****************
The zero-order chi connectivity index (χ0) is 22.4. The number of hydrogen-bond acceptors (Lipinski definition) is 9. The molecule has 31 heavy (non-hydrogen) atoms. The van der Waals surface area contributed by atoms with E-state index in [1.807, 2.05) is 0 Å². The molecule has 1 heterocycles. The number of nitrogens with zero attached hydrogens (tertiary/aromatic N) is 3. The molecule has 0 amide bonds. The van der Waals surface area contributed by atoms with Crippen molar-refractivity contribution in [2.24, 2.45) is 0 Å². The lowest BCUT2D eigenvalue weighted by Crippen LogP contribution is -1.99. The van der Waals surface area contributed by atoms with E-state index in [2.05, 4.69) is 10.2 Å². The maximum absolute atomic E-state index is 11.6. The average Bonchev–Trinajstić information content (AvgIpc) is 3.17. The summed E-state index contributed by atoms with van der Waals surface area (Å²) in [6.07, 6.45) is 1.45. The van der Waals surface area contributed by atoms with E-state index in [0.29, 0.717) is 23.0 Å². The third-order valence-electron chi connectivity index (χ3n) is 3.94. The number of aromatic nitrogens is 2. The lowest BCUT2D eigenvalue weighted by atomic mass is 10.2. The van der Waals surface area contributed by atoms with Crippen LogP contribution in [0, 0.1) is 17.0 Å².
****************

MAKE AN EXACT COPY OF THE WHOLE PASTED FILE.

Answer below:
The zero-order chi connectivity index (χ0) is 22.4. The number of hydrogen-bond acceptors (Lipinski definition) is 9. The molecule has 31 heavy (non-hydrogen) atoms. The van der Waals surface area contributed by atoms with E-state index in [1.807, 2.05) is 0 Å². The molecule has 1 heterocycles. The number of nitrogens with zero attached hydrogens (tertiary/aromatic N) is 3. The molecule has 0 amide bonds. The van der Waals surface area contributed by atoms with Crippen molar-refractivity contribution in [2.24, 2.45) is 0 Å². The lowest BCUT2D eigenvalue weighted by Crippen LogP contribution is -1.99. The van der Waals surface area contributed by atoms with E-state index in [2.05, 4.69) is 10.2 Å². The maximum absolute atomic E-state index is 11.6. The average Bonchev–Trinajstić information content (AvgIpc) is 3.17. The summed E-state index contributed by atoms with van der Waals surface area (Å²) in [6.07, 6.45) is 1.45. The van der Waals surface area contributed by atoms with E-state index in [0.29, 0.717) is 23.0 Å². The third-order valence-electron chi connectivity index (χ3n) is 3.94. The number of aromatic nitrogens is 2. The lowest BCUT2D eigenvalue weighted by atomic mass is 10.2. The van der Waals surface area contributed by atoms with Crippen LogP contribution in [0, 0.1) is 17.0 Å².